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Old 01-22-2018, 08:41 PM   #1
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Battery Charging

Wife and I bought a 2013 Winnebago Adventurer 37F floor plan a week ago. Now have it at an RV Storage place plugged into 110/115 volt AC to keep batteries charged. Should the chassis and house battery disconnect switches be on or off?
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Old 01-22-2018, 08:49 PM   #2
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If you have shore power, leave the disconnect switches set to 'ON.' They are only turned off when storing without shore power available.
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Old 01-22-2018, 10:06 PM   #3
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Quote:
Originally Posted by Spadman View Post
Wife and I bought a 2013 Winnebago Adventurer 37F floor plan a week ago. Now have it at an RV Storage place plugged into 110/115 volt AC to keep batteries charged. Should the chassis and house battery disconnect switches be on or off?
I had 5 new batteries installed today, 3 new deep cycle for the coach and 2 chassis batteries on my Journey. I kept mine plugged in all the time. The installer told me to NOT keep the MH plugged into shore power all the time. This keeps the batteries charged yet they fail prematurely as they do not cycle up and down. He suggested monitoring the voltage (probably monthly) and if it gets close to 11.5 volts, plug it into to recharge the batteries. Everything in the coach is again working like new again.
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Old 01-22-2018, 10:33 PM   #4
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Originally Posted by dwaynederose View Post
I had 5 new batteries installed today, 3 new deep cycle for the coach and 2 chassis batteries on my Journey. I kept mine plugged in all the time. The installer told me to NOT keep the MH plugged into shore power all the time. This keeps the batteries charged yet they fail prematurely as they do not cycle up and down. He suggested monitoring the voltage (probably monthly) and if it gets close to 11.5 volts, plug it into to recharge the batteries. Everything in the coach is again working like new again.
I think your installer is trying to sell and install more batteries! The general rule of thumb is not to let batteries fall below 50% state of charge. That does NOT mean a 12v battery can be run down to 6v, but to about 12.06v

Your installer's suggestion to run them down to 11.5v would be at about the 18-20% state of charge, far too low for healthy battery life!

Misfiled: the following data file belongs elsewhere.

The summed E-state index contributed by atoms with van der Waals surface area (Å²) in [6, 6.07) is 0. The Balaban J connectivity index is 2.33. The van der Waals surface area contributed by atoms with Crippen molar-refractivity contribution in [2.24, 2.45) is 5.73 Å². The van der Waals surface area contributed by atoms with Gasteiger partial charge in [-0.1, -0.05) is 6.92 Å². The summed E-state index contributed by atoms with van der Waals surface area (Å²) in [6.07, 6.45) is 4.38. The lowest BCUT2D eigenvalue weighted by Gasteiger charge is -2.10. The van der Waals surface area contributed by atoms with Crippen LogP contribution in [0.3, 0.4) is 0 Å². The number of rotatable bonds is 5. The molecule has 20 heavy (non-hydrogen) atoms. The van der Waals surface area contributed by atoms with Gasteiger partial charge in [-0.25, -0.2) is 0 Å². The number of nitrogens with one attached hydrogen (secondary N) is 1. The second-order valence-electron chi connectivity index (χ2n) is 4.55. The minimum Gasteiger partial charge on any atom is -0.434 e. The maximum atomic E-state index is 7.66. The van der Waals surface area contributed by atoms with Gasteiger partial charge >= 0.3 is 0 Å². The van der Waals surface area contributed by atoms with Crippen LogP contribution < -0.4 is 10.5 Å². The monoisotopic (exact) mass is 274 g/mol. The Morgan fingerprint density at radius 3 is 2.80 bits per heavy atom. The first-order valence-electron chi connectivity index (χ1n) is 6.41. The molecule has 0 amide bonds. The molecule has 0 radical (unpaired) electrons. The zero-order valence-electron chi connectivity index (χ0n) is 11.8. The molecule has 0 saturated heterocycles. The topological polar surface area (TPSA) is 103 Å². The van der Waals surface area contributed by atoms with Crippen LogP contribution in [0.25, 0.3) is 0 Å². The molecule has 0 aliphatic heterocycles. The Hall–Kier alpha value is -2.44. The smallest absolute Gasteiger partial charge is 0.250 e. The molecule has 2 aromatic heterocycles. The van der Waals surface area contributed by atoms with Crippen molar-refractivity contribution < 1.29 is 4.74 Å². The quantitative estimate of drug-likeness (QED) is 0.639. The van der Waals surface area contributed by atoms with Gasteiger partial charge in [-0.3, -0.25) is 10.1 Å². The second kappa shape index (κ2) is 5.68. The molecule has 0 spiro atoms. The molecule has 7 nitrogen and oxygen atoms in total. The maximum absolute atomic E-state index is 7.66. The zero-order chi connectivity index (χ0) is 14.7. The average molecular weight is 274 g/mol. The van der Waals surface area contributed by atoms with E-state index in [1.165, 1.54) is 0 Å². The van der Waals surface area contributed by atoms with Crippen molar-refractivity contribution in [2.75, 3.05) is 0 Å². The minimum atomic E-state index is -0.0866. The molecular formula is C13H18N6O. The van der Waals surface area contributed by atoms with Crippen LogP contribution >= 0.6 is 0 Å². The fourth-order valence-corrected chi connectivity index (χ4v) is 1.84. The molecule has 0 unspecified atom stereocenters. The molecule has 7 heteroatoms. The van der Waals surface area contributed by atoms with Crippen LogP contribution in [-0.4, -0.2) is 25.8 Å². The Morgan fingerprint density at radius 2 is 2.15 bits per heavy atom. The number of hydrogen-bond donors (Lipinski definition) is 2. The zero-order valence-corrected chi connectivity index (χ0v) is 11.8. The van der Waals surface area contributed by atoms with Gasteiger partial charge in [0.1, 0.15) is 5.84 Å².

Unless you're running a battery-powered forklift 50% is about as low as you should go.
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Old 01-22-2018, 10:44 PM   #5
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Originally Posted by dwaynederose View Post
I had 5 new batteries installed today, 3 new deep cycle for the coach and 2 chassis batteries on my Journey. I kept mine plugged in all the time. The installer told me to NOT keep the MH plugged into shore power all the time. This keeps the batteries charged yet they fail prematurely as they do not cycle up and down. He suggested monitoring the voltage (probably monthly) and if it gets close to 11.5 volts, plug it into to recharge the batteries. Everything in the coach is again working like new again.
2X.....on this but it is best if the batteries are kept above 12.1V (50%).

After wrecking more than a few batteries by leaving them plugged into a 3 stage (bulk, absorb, float) converter I'll either charge and check to make sure the batteries are holding 12.6V-12.8V after being disconnected then leave them for 2 months or use a BATTERY CHARGER that stops charging (not maintain) and goes into standby.

We are taking about lead acid batteries arn't we
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Old 01-22-2018, 10:46 PM   #6
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Originally Posted by dwaynederose View Post
I had 5 new batteries installed today, 3 new deep cycle for the coach and 2 chassis batteries on my Journey. I kept mine plugged in all the time. The installer told me to NOT keep the MH plugged into shore power all the time. This keeps the batteries charged yet they fail prematurely as they do not cycle up and down. He suggested monitoring the voltage (probably monthly) and if it gets close to 11.5 volts, plug it into to recharge the batteries. Everything in the coach is again working like new again.
Your installer doesn't know anything about batteries !
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Old 01-22-2018, 10:58 PM   #7
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I think your installer is trying to sell and install more batteries! The general rule of thumb is not to let batteries fall below 50% state of charge. That does NOT mean a 12v battery can be run down to 6v, but to about 12.06v

Your installer's suggestion to run them down to 11.5v would be at about the 18-20% state of charge, far too low for healthy battery life!

Unless you're running a battery-powered forklift 50% is about as low as you should go.
Your Battery guy needs to update his knowledge.
I think he is basing this on some of the older chargers, they would sometimes over charge your batteries and ruin them.

I don't think any of the new ones will do that, and if I'm wrong, someone please correct me.

DTW
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Old 01-23-2018, 01:25 AM   #8
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Your Battery guy needs to update his knowledge.
I think he is basing this on some of the older chargers, they would sometimes over charge your batteries and ruin them.

I don't think any of the new ones will do that, and if I'm wrong, someone please correct me.

DTW
Agreed..
What your install guy SHOULD have said is that it totally depends on the charger. The Dimensions chargers are known for boiling batteries, that's one of the reasons why people get rid of them. Not knowing what charging system you have, this is the #1 question before anyone can render an opinion further
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Old 01-23-2018, 07:20 PM   #9